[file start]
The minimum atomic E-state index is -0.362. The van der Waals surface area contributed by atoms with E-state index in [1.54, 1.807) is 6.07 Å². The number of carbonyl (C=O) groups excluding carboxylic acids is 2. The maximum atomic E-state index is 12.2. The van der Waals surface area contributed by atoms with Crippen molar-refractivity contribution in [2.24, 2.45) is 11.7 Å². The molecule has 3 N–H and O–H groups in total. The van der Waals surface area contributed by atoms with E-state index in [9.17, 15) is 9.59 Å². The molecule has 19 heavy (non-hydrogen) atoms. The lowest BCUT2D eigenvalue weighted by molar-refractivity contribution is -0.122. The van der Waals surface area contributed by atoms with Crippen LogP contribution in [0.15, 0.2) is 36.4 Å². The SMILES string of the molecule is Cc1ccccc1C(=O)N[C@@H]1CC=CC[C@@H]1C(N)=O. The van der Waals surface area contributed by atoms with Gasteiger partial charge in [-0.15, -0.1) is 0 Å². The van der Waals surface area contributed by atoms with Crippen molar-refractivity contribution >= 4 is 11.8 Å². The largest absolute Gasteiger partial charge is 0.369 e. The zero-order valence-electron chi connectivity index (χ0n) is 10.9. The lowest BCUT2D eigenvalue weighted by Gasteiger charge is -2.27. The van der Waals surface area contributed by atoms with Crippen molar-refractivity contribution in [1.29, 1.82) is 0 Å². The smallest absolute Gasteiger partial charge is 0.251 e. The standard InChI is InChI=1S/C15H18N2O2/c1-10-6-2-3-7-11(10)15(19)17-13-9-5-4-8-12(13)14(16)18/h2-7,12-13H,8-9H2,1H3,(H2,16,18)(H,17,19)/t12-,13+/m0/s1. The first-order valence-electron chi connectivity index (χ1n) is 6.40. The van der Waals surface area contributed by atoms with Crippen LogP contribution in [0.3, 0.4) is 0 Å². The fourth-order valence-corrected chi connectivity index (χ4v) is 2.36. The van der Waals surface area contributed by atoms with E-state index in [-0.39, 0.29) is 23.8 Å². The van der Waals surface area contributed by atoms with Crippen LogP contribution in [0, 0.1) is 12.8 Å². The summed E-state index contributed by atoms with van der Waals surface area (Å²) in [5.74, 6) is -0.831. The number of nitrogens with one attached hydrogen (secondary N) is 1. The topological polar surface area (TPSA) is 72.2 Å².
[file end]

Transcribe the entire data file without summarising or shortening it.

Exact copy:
The minimum atomic E-state index is -0.362. The van der Waals surface area contributed by atoms with E-state index in [1.54, 1.807) is 6.07 Å². The number of carbonyl (C=O) groups excluding carboxylic acids is 2. The maximum atomic E-state index is 12.2. The van der Waals surface area contributed by atoms with Crippen molar-refractivity contribution in [2.24, 2.45) is 11.7 Å². The molecule has 3 N–H and O–H groups in total. The van der Waals surface area contributed by atoms with E-state index in [9.17, 15) is 9.59 Å². The molecule has 19 heavy (non-hydrogen) atoms. The lowest BCUT2D eigenvalue weighted by molar-refractivity contribution is -0.122. The van der Waals surface area contributed by atoms with Crippen LogP contribution in [0.15, 0.2) is 36.4 Å². The SMILES string of the molecule is Cc1ccccc1C(=O)N[C@@H]1CC=CC[C@@H]1C(N)=O. The van der Waals surface area contributed by atoms with Gasteiger partial charge in [-0.15, -0.1) is 0 Å². The van der Waals surface area contributed by atoms with Crippen molar-refractivity contribution >= 4 is 11.8 Å². The largest absolute Gasteiger partial charge is 0.369 e. The zero-order valence-electron chi connectivity index (χ0n) is 10.9. The lowest BCUT2D eigenvalue weighted by Gasteiger charge is -2.27. The van der Waals surface area contributed by atoms with Crippen molar-refractivity contribution in [1.29, 1.82) is 0 Å². The smallest absolute Gasteiger partial charge is 0.251 e. The standard InChI is InChI=1S/C15H18N2O2/c1-10-6-2-3-7-11(10)15(19)17-13-9-5-4-8-12(13)14(16)18/h2-7,12-13H,8-9H2,1H3,(H2,16,18)(H,17,19)/t12-,13+/m0/s1. The first-order valence-electron chi connectivity index (χ1n) is 6.40. The van der Waals surface area contributed by atoms with Crippen LogP contribution in [0.3, 0.4) is 0 Å². The fourth-order valence-corrected chi connectivity index (χ4v) is 2.36. The van der Waals surface area contributed by atoms with E-state index in [-0.39, 0.29) is 23.8 Å². The van der Waals surface area contributed by atoms with Crippen LogP contribution in [0, 0.1) is 12.8 Å². The summed E-state index contributed by atoms with van der Waals surface area (Å²) in [5.74, 6) is -0.831. The number of nitrogens with one attached hydrogen (secondary N) is 1. The topological polar surface area (TPSA) is 72.2 Å².